The Maccabees (/ˈmækəˌbiːz/), also spelled Machabees (Hebrew: מַכַּבִּים‎, Makabīm or מַקַבִּים, Maqabīm; Latin: Machabaei or Maccabaei; Ancient Greek: Μακκαβαῖοι, Makkabaioi), were a group of Jewish rebel warriors who took control of Judea, successfully ejecting the Seleucid Empire during the reign of Antiochus IV Epiphanes. The victorious Maccabees founded the Hasmonean dynasty, which ruled Judea from 167 BCE to 37 BCE, being a fully independent kingdom from about 110 to 63 BCE. They reasserted the Jewish religion, partly by forced conversion, expanded the boundaries of Judea by conquest and reduced the influence of Hellenism and Hellenistic Judaism.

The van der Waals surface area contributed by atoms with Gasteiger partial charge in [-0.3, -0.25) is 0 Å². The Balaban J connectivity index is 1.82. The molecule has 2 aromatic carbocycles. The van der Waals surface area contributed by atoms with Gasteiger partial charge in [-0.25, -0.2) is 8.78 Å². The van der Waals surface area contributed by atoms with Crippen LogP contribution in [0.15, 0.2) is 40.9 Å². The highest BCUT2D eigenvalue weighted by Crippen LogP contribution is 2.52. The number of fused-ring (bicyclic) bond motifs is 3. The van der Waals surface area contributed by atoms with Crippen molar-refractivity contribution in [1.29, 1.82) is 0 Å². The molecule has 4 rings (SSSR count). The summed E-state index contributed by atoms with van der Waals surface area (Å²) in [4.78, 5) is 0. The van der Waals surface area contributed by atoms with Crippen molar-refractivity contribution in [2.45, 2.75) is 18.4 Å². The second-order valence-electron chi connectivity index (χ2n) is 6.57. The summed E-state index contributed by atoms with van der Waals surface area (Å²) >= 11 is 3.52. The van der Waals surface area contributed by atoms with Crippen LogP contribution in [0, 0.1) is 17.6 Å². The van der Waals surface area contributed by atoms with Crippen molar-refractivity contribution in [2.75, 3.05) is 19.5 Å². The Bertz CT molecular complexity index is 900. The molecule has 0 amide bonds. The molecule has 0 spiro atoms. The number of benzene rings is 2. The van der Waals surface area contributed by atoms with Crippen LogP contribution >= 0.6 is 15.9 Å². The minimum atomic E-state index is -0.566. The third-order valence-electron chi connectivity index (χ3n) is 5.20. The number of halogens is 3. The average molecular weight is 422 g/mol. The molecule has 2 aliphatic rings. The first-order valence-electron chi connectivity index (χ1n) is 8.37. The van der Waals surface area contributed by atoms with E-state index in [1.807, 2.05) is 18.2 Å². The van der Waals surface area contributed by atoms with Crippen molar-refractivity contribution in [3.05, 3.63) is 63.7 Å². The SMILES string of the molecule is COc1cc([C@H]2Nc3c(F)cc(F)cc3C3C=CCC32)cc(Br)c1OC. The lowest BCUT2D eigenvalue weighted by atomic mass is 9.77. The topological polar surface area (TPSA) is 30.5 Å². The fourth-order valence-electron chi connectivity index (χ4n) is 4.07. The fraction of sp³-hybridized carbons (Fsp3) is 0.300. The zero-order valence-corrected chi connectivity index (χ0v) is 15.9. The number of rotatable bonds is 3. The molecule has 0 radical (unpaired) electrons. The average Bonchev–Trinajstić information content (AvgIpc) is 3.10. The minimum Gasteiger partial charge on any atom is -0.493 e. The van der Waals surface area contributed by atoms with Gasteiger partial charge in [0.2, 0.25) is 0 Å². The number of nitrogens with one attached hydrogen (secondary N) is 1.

The Jewish holiday festival Chanukah celebrates the recovery of Jerusalem and subsequent rededication of the Second Temple at the beginning of the Maccabean revolt

Maccabees in "No Period"[]

A Jewish-American writer contemplated his failed first marriage, and wondered if it might have worked in some alternate timeline. After considering and discarding a number of possibilities, he considered imagined a world where the Maccabees fell to the Seleucids. This would mean the end of Judaism, and by extension, prevent Jesus and Christianity. That would mean he would have been a Zeus-worshipper rather than a Jew, and his ex-wife would have been a Wotan-worshipper than a Lutheran. Then he realized religion wasn't the problem between them, and that the substance of their real arguments would have been the same in this world.[1]